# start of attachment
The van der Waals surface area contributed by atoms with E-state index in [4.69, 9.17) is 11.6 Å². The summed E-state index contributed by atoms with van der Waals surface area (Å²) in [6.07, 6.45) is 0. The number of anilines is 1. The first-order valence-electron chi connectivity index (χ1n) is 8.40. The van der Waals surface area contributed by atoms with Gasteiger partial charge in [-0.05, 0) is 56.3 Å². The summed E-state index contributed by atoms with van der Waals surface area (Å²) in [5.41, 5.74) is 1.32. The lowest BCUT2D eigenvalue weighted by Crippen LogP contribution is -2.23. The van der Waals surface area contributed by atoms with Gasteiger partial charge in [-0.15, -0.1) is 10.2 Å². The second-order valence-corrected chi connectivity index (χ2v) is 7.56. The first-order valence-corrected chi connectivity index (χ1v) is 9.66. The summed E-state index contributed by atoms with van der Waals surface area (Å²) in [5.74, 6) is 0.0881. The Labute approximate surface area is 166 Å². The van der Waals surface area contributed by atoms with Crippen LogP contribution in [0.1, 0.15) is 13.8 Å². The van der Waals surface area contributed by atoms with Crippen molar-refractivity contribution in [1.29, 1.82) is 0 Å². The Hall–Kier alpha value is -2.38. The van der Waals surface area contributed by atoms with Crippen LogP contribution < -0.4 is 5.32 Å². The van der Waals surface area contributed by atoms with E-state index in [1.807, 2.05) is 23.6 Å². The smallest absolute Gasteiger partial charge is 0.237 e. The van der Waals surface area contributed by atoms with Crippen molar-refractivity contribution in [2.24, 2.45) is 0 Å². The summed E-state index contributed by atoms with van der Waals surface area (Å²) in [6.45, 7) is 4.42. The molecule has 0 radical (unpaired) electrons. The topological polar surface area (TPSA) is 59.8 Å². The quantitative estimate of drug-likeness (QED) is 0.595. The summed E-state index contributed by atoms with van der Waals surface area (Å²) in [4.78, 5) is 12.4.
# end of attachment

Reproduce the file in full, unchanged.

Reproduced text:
The van der Waals surface area contributed by atoms with E-state index in [4.69, 9.17) is 11.6 Å². The summed E-state index contributed by atoms with van der Waals surface area (Å²) in [6.07, 6.45) is 0. The number of anilines is 1. The first-order valence-electron chi connectivity index (χ1n) is 8.40. The van der Waals surface area contributed by atoms with Gasteiger partial charge in [-0.05, 0) is 56.3 Å². The summed E-state index contributed by atoms with van der Waals surface area (Å²) in [5.41, 5.74) is 1.32. The lowest BCUT2D eigenvalue weighted by Crippen LogP contribution is -2.23. The van der Waals surface area contributed by atoms with Gasteiger partial charge in [-0.15, -0.1) is 10.2 Å². The second-order valence-corrected chi connectivity index (χ2v) is 7.56. The first-order valence-corrected chi connectivity index (χ1v) is 9.66. The summed E-state index contributed by atoms with van der Waals surface area (Å²) in [5.74, 6) is 0.0881. The Labute approximate surface area is 166 Å². The van der Waals surface area contributed by atoms with Crippen LogP contribution in [0.1, 0.15) is 13.8 Å². The van der Waals surface area contributed by atoms with Crippen molar-refractivity contribution in [1.29, 1.82) is 0 Å². The Hall–Kier alpha value is -2.38. The van der Waals surface area contributed by atoms with Crippen LogP contribution < -0.4 is 5.32 Å². The van der Waals surface area contributed by atoms with E-state index in [1.807, 2.05) is 23.6 Å². The smallest absolute Gasteiger partial charge is 0.237 e. The van der Waals surface area contributed by atoms with Crippen molar-refractivity contribution in [2.24, 2.45) is 0 Å². The summed E-state index contributed by atoms with van der Waals surface area (Å²) in [6.45, 7) is 4.42. The molecule has 0 radical (unpaired) electrons. The topological polar surface area (TPSA) is 59.8 Å². The quantitative estimate of drug-likeness (QED) is 0.595. The summed E-state index contributed by atoms with van der Waals surface area (Å²) in [4.78, 5) is 12.4.